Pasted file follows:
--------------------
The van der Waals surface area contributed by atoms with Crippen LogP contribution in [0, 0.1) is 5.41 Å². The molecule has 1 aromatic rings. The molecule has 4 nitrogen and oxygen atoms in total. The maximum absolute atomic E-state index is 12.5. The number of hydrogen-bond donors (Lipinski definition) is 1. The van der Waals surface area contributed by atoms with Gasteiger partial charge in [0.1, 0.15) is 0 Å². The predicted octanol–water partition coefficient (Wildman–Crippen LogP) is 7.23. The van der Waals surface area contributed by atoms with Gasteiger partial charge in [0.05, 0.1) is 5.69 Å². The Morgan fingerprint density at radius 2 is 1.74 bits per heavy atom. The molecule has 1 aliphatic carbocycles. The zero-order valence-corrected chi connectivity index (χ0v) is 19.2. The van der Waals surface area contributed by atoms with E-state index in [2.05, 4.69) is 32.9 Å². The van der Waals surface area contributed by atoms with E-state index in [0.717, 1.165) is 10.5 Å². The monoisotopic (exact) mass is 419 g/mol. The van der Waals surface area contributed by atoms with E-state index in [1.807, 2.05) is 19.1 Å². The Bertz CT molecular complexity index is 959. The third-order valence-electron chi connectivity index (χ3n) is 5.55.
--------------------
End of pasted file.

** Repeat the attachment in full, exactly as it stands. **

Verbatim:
The van der Waals surface area contributed by atoms with Crippen LogP contribution in [0, 0.1) is 5.41 Å². The molecule has 1 aromatic rings. The molecule has 4 nitrogen and oxygen atoms in total. The maximum absolute atomic E-state index is 12.5. The number of hydrogen-bond donors (Lipinski definition) is 1. The van der Waals surface area contributed by atoms with Gasteiger partial charge in [0.1, 0.15) is 0 Å². The predicted octanol–water partition coefficient (Wildman–Crippen LogP) is 7.23. The van der Waals surface area contributed by atoms with Gasteiger partial charge in [0.05, 0.1) is 5.69 Å². The Morgan fingerprint density at radius 2 is 1.74 bits per heavy atom. The molecule has 1 aliphatic carbocycles. The zero-order valence-corrected chi connectivity index (χ0v) is 19.2. The van der Waals surface area contributed by atoms with E-state index in [2.05, 4.69) is 32.9 Å². The van der Waals surface area contributed by atoms with E-state index in [0.717, 1.165) is 10.5 Å². The monoisotopic (exact) mass is 419 g/mol. The van der Waals surface area contributed by atoms with E-state index in [1.807, 2.05) is 19.1 Å². The Bertz CT molecular complexity index is 959. The third-order valence-electron chi connectivity index (χ3n) is 5.55.